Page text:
candlestick

April-December 1844


The Collected Letters, Volume 18


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TC TO RALPH WALDO EMERSON ; 3 April 1844; DOI: 10.1215/lt-18440403-TC-RWE-01; CL 18: 7-8


TC TO RALPH WALDO EMERSON

Chelsea, 3 April, 1844—

Dear Emerson,

Till within five minutes of the limit of my time, I had forgotten that this was the third of the Month;1 that I had a Letter to write acknowledging even money! Take the acknowledgement, given in all haste, not without a gratitude that will last longer: the 36 pounds and odd shillings came safe in your Letter; a new unlooked-for Gift.2 America, I think, is like an amiable family teapot; you think it is all out long since, and lo, the valuable implement yields you another cup, and another! Many thanks to you, who are the heart of America to me.

Republishing for one's friend's sake, I find on consulting my Bookseller, is out here; we have Pirates waiting for every American thing of mark, as you have for every British: to the tender mercies of these, on both sides, I fancy the business must be committed. They do good too; as all does, even carrion: they send you faster abroad, if the world have any use for you;—oftenest it only thinks it has. Your Essays, the Pirated Essays make an ugly yellow tatter of a Pamphlet price 1/6; but the edition is all sold, I understand: and even Nickisson has not entirely ceased to sell. The same Pirate who pounced upon you made an attempt the other day on my poor Life of Schiller,3 but I put the due spoke in his wheel. They have sent me Lowell's Poems; they are bringing out Jean Paul's Life &c &c; the hungry canaille [scoundrels]. It is strange that men should feel themselves so entirely at liberty to steal, simply because there is no gallows to hang them for doing it.4——— Your new Book will be eagerly waited for by that class of persons; and also by another class which is daily increasing here.5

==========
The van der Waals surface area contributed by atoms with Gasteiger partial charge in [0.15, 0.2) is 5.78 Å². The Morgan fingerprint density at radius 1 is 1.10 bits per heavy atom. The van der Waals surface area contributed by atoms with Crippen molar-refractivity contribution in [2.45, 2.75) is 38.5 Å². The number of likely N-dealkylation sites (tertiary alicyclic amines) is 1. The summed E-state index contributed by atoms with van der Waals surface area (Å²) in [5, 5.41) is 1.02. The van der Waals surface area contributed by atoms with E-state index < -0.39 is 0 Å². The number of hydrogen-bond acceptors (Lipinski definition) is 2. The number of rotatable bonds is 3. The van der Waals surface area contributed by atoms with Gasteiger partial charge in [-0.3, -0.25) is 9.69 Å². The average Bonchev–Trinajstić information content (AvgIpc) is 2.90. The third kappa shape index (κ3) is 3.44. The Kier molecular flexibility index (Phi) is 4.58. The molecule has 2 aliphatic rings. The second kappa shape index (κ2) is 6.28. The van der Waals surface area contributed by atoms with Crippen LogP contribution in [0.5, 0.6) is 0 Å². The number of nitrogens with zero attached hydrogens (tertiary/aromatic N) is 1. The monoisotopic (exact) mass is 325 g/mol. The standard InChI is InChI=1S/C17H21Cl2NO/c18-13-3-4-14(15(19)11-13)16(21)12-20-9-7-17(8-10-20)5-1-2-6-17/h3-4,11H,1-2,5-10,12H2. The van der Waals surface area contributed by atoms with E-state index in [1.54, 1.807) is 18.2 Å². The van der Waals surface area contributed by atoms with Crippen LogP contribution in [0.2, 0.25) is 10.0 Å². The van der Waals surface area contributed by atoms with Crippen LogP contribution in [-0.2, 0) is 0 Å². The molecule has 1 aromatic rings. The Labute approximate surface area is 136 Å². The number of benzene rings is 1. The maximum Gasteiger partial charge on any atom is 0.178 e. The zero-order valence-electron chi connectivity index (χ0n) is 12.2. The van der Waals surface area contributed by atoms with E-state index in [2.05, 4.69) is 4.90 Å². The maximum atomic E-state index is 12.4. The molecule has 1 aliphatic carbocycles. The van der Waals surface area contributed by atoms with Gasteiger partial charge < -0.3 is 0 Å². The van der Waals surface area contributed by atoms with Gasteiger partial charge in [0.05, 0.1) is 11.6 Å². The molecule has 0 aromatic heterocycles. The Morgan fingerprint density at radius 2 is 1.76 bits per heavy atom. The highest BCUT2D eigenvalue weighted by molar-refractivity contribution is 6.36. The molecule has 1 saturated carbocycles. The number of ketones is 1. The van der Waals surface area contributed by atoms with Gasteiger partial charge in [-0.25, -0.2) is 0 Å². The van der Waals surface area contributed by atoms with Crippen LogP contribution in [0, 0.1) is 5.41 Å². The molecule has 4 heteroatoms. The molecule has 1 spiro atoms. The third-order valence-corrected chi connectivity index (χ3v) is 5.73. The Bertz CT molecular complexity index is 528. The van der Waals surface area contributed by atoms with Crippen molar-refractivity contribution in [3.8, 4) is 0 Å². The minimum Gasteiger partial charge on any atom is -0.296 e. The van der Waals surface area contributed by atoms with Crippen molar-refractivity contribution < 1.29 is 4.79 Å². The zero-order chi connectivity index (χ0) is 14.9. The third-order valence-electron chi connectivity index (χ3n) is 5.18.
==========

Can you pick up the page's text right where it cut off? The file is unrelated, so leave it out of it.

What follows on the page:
The only other thing I am “not to forget” is that of the Essay on Consciousness in Blackwood. The writer of those Papers is one Ferrier, a Nephew of the Edinburgh Miss Ferrier who wrote Marriage and some other Novels; nephew also of Professor Wilson (Christopher North), and married to one of his Daughters.6 A man of perhaps five-and-thirty; I remember him in boyhood, while he was boarded with an Annandale Clergyman;7 I have seen him since manhood, and liked him well: a solid, square visaged dark kind of man, more like your Theodore Parker than any mutual specimen I can recollect. He got the usual education of an Edinburgh Advocate; but found no practice at the Bar, nor sought any with due anxiety, I believe; addicted himself to logical meditations;—became, the other year, Professor of Universal History or some such thing in the Edinburgh University, and lectures with hardly any audience: a certain young public wanted me to be that Professor there,8 but I knew better.— Is this enough about Ferrier?

I will not add another word; the time being past, irretrievable except by half-running!

Write us your Book; and be well and happy always!

[signature cut away]